This explains why you plan to have a specific ball launch angle, but in reality, the ball travels in a different way and often ends up in a larger angle, making your ball meet the gutter or miss the pocket to the 3-pin or 2-pin with lefties. This scenario is really annoying. The first drift will fix and moderate this flaw. Do you know why?
Let’s dive into some hip and leg skeletal muscle anatomy to have a scientific and logical view.
This is our hip or ilium skeletal structure. Your leg is attached to the ilium through a dynamic joint, helping it to rotate in 4 different ways: Backward, forward, abduction, and adduction.
Let’s zoom in on the motion of the right leg at the second step of the 5-step approach in bowling. We’ll see the cause and effect on the lateral spine tilt of the 2 scenarios: without and with the drift step.
Without the 1st drift step, the second step of the right leg in the 5-step approach is the adduction of the femoris. If we make a cross-step, you can see that the ilium and spine begin to considerably tilt.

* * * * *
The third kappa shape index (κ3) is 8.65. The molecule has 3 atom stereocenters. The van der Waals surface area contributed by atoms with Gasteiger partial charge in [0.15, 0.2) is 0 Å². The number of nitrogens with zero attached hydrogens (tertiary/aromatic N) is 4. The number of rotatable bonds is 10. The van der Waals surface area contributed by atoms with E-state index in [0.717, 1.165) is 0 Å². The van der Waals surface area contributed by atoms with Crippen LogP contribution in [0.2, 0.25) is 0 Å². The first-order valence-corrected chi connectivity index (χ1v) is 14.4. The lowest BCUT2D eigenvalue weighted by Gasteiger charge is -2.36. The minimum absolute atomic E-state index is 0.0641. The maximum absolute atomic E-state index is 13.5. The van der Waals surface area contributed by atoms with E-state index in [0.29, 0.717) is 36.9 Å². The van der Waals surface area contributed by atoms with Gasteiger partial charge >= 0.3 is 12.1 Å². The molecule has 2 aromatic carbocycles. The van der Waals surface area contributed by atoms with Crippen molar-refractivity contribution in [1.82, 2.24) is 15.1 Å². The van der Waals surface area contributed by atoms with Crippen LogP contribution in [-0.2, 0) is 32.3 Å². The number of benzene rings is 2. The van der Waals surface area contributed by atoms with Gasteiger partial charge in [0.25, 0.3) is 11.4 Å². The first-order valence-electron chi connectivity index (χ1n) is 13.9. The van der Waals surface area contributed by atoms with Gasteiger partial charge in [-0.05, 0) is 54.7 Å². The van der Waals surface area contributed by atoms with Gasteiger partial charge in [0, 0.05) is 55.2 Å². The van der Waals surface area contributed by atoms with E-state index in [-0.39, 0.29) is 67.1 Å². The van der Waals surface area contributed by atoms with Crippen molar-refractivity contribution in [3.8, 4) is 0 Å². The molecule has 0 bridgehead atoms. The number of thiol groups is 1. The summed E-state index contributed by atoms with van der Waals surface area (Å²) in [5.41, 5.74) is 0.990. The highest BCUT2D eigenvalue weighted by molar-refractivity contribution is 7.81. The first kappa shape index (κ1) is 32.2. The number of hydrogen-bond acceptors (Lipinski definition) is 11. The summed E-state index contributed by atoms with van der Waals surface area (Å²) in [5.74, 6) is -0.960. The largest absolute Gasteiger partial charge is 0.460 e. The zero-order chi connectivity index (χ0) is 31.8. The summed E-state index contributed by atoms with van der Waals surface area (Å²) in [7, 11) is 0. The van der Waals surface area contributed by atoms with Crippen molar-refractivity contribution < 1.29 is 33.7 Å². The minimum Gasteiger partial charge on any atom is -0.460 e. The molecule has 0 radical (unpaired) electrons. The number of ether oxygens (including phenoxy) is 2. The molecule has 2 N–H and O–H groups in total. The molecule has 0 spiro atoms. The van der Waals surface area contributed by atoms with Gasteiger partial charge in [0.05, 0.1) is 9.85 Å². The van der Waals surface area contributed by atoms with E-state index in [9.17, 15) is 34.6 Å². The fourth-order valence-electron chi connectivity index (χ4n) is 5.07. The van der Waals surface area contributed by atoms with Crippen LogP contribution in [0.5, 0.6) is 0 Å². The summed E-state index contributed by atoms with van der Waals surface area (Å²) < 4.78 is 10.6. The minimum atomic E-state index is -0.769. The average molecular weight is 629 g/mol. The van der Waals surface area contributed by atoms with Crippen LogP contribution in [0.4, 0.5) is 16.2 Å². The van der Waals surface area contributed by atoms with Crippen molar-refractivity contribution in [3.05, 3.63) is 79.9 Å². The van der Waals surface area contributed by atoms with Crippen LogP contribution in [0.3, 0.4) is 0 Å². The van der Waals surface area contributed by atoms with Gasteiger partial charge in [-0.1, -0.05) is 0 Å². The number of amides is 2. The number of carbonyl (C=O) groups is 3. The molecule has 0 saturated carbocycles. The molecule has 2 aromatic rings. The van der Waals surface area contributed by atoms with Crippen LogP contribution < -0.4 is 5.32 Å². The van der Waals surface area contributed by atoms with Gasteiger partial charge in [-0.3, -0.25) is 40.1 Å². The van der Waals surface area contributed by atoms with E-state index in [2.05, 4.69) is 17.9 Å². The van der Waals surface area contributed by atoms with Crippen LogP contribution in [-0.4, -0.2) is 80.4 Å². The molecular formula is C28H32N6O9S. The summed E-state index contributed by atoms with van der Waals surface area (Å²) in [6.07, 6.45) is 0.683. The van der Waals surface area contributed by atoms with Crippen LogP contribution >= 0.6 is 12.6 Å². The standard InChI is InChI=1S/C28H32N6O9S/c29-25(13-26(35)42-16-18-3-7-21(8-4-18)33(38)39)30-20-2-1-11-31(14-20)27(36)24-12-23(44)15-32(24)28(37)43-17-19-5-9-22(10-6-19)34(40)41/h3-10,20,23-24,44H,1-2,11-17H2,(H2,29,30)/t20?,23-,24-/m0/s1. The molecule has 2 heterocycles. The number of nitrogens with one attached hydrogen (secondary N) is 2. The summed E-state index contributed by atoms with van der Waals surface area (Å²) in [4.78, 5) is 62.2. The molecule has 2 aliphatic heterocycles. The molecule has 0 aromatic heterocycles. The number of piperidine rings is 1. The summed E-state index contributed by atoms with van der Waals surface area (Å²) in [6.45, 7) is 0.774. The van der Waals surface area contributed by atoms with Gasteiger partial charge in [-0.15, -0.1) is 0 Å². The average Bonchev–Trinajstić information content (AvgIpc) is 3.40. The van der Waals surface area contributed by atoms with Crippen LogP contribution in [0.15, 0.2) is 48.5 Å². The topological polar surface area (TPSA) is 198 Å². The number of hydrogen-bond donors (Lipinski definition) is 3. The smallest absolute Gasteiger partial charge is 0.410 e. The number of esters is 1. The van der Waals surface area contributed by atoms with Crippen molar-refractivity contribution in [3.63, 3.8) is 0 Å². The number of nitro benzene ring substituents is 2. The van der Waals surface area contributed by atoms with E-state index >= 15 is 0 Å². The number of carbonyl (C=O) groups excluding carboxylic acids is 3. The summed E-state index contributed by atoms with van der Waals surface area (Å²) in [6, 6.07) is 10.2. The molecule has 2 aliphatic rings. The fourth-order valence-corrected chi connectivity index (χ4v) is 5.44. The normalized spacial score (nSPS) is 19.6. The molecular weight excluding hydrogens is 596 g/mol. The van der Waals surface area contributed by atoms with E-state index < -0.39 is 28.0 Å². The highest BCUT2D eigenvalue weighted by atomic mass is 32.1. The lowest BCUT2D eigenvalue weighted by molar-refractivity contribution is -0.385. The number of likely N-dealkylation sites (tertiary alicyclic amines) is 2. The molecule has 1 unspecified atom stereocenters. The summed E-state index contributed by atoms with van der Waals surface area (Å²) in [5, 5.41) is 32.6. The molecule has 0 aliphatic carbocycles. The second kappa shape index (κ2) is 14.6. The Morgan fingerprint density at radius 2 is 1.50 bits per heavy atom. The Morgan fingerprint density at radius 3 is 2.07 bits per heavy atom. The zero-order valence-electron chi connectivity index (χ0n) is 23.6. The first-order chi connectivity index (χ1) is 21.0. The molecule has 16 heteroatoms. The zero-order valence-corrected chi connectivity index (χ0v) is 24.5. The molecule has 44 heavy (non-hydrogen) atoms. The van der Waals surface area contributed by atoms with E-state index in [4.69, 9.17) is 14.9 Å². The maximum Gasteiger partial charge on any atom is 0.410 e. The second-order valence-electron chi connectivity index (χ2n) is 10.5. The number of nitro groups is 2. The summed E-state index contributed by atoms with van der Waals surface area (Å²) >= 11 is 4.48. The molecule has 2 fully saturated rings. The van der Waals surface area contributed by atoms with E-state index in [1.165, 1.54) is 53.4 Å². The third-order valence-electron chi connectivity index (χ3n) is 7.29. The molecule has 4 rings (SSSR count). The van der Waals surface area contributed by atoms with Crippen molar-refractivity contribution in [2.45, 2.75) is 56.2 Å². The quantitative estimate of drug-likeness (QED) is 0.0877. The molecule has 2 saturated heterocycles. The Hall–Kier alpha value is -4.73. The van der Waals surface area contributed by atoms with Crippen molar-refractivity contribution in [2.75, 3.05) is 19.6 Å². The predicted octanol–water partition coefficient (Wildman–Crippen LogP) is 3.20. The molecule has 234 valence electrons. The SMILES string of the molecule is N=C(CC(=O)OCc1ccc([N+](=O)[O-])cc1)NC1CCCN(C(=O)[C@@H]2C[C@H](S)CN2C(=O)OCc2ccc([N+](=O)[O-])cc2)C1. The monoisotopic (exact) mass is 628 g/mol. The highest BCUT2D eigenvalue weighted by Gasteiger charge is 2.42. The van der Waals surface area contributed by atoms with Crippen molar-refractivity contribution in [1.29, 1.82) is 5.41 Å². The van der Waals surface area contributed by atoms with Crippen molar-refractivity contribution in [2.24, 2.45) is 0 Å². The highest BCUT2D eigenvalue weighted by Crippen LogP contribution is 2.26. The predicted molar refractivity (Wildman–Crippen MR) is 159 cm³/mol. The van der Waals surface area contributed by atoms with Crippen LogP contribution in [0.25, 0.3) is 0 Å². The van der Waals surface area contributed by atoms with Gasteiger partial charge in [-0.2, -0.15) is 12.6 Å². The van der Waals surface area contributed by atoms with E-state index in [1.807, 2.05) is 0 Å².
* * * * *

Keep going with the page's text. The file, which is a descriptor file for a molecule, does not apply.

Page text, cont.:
You need to understand that the ilium and sacrum are connected through a joint, promoting a forward and backward movement, and little lateral movement. So the cross-over adduction will make the ilium tilt, hence the sacrum and spine.
When we continue with the later steps, the bowlers’ spine tilt naturally continues to increase, making the lateral spine tilt gradually larger than expected. The lateral spine tilt helps bowlers create swing slots and contribute to defining the ball launch angle. The bigger the spine tilt angle, the larger the launch angle.
So how about making the first drift step?
When making the first drift step, you open a space between the 2 legs and help minimize the exaggerated ilium and spine tilt. Because the adduction of the right leg is blended with the forward horizontal rotation of the hip joint, your ilium and spine tilt are therefore minimized.